Cash for Mash!
Vacant school dinners send headteachers scrambling for the sprouts
Hundreds of thousands of surplus school dinners are being snapped up by cash-strapped headteachers keen to cash in on the government’s new Pupil Premium. The school dinners, which were being stored in a warehouse near Gatwick, and which were expected to have been axed altogether in October’s budget review, have more than quadrupled in value since the government announced the new measure last week. The Pupil Premium, dubbed ‘cash for mash’ because it is expected to be based on the number of free school meals, has started what one leading commentator is calling ‘the biggest food-fight since the Vikings’. He added: ‘The rush to bag the spare school dinners is outstripping even the expected rush to secure underprivileged children.’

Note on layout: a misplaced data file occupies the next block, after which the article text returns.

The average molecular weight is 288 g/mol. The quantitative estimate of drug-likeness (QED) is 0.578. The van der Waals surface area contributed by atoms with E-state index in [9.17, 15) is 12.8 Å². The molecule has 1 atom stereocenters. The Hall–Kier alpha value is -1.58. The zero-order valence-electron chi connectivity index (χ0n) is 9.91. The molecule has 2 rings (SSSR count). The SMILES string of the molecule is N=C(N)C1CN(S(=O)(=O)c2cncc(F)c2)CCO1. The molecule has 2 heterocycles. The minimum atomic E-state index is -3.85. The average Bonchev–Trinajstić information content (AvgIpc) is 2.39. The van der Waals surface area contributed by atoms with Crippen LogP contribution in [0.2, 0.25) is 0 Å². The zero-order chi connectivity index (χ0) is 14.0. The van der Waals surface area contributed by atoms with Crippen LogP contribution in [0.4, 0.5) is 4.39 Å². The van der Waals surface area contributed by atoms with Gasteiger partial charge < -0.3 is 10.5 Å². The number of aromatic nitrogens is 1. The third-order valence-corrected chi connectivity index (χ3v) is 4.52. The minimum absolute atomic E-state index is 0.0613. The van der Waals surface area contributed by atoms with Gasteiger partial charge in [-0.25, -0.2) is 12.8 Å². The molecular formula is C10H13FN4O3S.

It’s believed that the school meals, which are mostly lamb roast dinners and pasta bake, will be offered to pupils for free - whether they are hungry or not - in a desperate bid to secure the extra government funding. Rob Hastings, headteacher of Willington School in Shropshire bought up 130,000 of the estimated 480,000 surplus meals: ‘Every pupil in my school will be expected to eat at least five of my free school meals, regardless of their socal background. We are always struggling to afford things that flash, blink and go ‘whirr’, the extra money will be very important to us. The cash-for-mash-for-kids scheme is an excellent idea.’